“Jazz on stage is alive and it’s a very intimate exchange… You have to listen so you can respond and keep the conversation going. You do that so impeccably well!” – Dianne Reeves to Michael Mayo on PBS’ American Voices
New England Conservatory Jazz Studies alum Michael Mayo (Bachelor’s of Music, Jazz Voice ’14) was recently featured on American Voices, a PBS Great Performances special hosted by Renée Fleming. http://video.pbs.org/video/2365399272/ (Mayo’s segment starts at 48:52.)
This PBS show was the outgrowth of the Kennedy Center’s 2013 American Voices Festival for which Mayo was selected as one of four young jazz vocalists to participate in a Master Session with Dianne Reeves. The next day, Mayo was asked to sub for jazz vocalist Kurt Elling who was unable to perform.
Michael Mayo earned his Bachelors of Music in Jazz Voice Performance from NEC where he studied with Dominique Eade, Ken Schaphorst, Jerry Bergonzi, Miguel Zenón, John Lockwood, and Donny McCaslin. While at NEC, Mayo was selected to participate Betty Carter Jazz Ahead where he studied with Carmen Lundy and NEC faculty member Jason Moran, among others. The son of two professional musicians, the 22-year-old Los Angeles native has already performed live with recording artists such as Usher, the All-American Rejects, and Matchbox 20. He recorded with Michael Jackson, Korn, and can be heard on the soundtracks for Hairspray: The Movie, High School Musical 3, and The Polar Express. He has also performed on various television programs including Home for the Holidays, the VH-1 Awards, and An Evening of Stars: A Tribute to Quincy Jones.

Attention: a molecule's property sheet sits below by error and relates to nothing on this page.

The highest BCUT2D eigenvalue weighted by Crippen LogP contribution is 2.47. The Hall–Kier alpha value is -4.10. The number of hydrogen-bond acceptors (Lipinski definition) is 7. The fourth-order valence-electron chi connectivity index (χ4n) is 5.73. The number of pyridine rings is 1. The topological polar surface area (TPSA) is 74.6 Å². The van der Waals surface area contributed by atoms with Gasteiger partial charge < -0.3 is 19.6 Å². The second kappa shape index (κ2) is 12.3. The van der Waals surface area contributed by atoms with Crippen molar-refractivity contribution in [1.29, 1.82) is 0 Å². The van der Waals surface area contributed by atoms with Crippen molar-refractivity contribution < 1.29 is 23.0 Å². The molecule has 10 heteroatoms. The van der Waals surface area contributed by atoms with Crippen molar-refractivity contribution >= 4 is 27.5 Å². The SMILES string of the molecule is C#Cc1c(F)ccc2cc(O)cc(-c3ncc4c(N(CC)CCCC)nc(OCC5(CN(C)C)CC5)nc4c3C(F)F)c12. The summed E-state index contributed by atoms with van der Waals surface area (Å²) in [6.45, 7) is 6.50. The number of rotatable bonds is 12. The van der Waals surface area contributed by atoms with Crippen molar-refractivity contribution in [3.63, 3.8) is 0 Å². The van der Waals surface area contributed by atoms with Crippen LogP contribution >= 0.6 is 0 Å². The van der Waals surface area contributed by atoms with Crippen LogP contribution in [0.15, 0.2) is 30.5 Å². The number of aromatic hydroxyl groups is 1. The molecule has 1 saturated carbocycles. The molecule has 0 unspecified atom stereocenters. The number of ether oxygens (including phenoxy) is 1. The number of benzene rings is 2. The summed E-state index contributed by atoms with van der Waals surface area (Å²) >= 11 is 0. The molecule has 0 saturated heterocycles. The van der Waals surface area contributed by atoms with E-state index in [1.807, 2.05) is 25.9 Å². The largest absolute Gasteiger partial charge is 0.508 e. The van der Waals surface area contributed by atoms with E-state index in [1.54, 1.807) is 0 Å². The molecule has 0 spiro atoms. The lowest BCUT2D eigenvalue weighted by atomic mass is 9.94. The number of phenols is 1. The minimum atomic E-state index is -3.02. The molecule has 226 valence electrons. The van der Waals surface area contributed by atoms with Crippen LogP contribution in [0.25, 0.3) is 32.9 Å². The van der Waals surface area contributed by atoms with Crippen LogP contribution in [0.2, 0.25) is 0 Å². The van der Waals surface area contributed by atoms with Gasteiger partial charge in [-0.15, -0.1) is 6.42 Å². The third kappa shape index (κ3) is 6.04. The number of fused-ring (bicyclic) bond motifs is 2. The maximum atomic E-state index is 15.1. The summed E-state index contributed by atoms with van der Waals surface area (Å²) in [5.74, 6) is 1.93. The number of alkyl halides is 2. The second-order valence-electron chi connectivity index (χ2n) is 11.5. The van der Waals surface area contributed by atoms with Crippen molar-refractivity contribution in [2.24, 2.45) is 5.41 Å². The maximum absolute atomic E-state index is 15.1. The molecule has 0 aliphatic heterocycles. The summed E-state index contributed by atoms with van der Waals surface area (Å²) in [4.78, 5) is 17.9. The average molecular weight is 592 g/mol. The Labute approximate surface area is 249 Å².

Mayo graduated with honors and received NEC’s Chadwick medal, awarded to just one student per graduating class. Most recently, Mayo was accepted into the prestigious Thelonious Monk Institute of Jazz Performance Ensemble, only the third vocalist accepted in the Institute’s 20-year history. In just the first three months of this rigorous two-year program, Mayo has already worked with Artists-In-Residence such as Wayne Shorter, Herbie Hancock, Jimmy Heath, Stefon Harris, Hal Crook, and Billy Childs.
NEC’s Jazz Studies Department was the first fully accredited jazz studies program at a music conservatory. The brainchild of Gunther Schuller, who moved quickly to incorporate jazz into the curriculum when he became President of the Conservatory in 1967, the Jazz Studies faculty has included six MacArthur “genius” grant recipients (three currently teaching) and four NEA Jazz Masters, and alumni that reads like a who’s who of jazz. Now in its 44th year, the program has spawned numerous Grammy winning composers and performers. As Mike West writes in JazzTimes: “NEC’s jazz studies department is among the most acclaimed and successful in the world; so says the roster of visionary artists that have comprised both its faculty and alumni.” The program currently has 98 students; 54 undergraduate and 44 graduate students from 14 countries.